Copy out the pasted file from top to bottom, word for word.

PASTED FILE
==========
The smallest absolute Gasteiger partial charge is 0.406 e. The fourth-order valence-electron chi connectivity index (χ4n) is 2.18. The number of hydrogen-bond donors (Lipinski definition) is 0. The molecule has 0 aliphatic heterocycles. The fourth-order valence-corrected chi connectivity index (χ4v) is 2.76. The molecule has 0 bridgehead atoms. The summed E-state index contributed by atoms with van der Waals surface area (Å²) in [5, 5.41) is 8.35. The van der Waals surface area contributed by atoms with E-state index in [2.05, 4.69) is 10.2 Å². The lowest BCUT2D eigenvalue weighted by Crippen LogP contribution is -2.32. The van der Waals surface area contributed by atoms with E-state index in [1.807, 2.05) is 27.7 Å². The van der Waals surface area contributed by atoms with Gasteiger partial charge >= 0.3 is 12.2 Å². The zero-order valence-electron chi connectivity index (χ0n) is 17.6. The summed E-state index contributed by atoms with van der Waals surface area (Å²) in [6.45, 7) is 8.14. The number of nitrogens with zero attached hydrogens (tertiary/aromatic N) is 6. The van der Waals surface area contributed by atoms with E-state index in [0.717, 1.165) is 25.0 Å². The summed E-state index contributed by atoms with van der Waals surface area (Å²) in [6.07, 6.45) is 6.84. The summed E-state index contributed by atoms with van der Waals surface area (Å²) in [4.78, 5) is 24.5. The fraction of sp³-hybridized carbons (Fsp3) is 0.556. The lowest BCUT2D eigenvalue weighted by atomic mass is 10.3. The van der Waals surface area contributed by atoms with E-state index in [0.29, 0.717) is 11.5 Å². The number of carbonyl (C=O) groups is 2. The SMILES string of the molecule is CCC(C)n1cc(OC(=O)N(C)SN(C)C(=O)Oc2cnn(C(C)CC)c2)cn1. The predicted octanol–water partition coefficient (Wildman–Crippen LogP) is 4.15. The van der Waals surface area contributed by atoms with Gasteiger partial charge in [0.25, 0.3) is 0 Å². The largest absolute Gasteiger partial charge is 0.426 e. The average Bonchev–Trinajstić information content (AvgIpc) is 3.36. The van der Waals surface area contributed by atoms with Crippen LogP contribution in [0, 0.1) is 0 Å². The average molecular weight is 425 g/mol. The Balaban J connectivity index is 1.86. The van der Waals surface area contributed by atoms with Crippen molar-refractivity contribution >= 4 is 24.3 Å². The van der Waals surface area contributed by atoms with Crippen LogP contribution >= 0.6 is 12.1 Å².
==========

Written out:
The smallest absolute Gasteiger partial charge is 0.406 e. The fourth-order valence-electron chi connectivity index (χ4n) is 2.18. The number of hydrogen-bond donors (Lipinski definition) is 0. The molecule has 0 aliphatic heterocycles. The fourth-order valence-corrected chi connectivity index (χ4v) is 2.76. The molecule has 0 bridgehead atoms. The summed E-state index contributed by atoms with van der Waals surface area (Å²) in [5, 5.41) is 8.35. The van der Waals surface area contributed by atoms with E-state index in [2.05, 4.69) is 10.2 Å². The lowest BCUT2D eigenvalue weighted by Crippen LogP contribution is -2.32. The van der Waals surface area contributed by atoms with E-state index in [1.807, 2.05) is 27.7 Å². The van der Waals surface area contributed by atoms with Gasteiger partial charge >= 0.3 is 12.2 Å². The zero-order valence-electron chi connectivity index (χ0n) is 17.6. The summed E-state index contributed by atoms with van der Waals surface area (Å²) in [6.45, 7) is 8.14. The number of nitrogens with zero attached hydrogens (tertiary/aromatic N) is 6. The van der Waals surface area contributed by atoms with E-state index in [0.717, 1.165) is 25.0 Å². The summed E-state index contributed by atoms with van der Waals surface area (Å²) in [6.07, 6.45) is 6.84. The summed E-state index contributed by atoms with van der Waals surface area (Å²) in [4.78, 5) is 24.5. The fraction of sp³-hybridized carbons (Fsp3) is 0.556. The lowest BCUT2D eigenvalue weighted by atomic mass is 10.3. The van der Waals surface area contributed by atoms with E-state index in [0.29, 0.717) is 11.5 Å². The number of carbonyl (C=O) groups is 2. The SMILES string of the molecule is CCC(C)n1cc(OC(=O)N(C)SN(C)C(=O)Oc2cnn(C(C)CC)c2)cn1. The predicted octanol–water partition coefficient (Wildman–Crippen LogP) is 4.15. The van der Waals surface area contributed by atoms with Gasteiger partial charge in [0.25, 0.3) is 0 Å². The largest absolute Gasteiger partial charge is 0.426 e. The average Bonchev–Trinajstić information content (AvgIpc) is 3.36. The van der Waals surface area contributed by atoms with Crippen LogP contribution in [0, 0.1) is 0 Å². The average molecular weight is 425 g/mol. The Balaban J connectivity index is 1.86. The van der Waals surface area contributed by atoms with Crippen molar-refractivity contribution >= 4 is 24.3 Å². The van der Waals surface area contributed by atoms with Crippen LogP contribution >= 0.6 is 12.1 Å².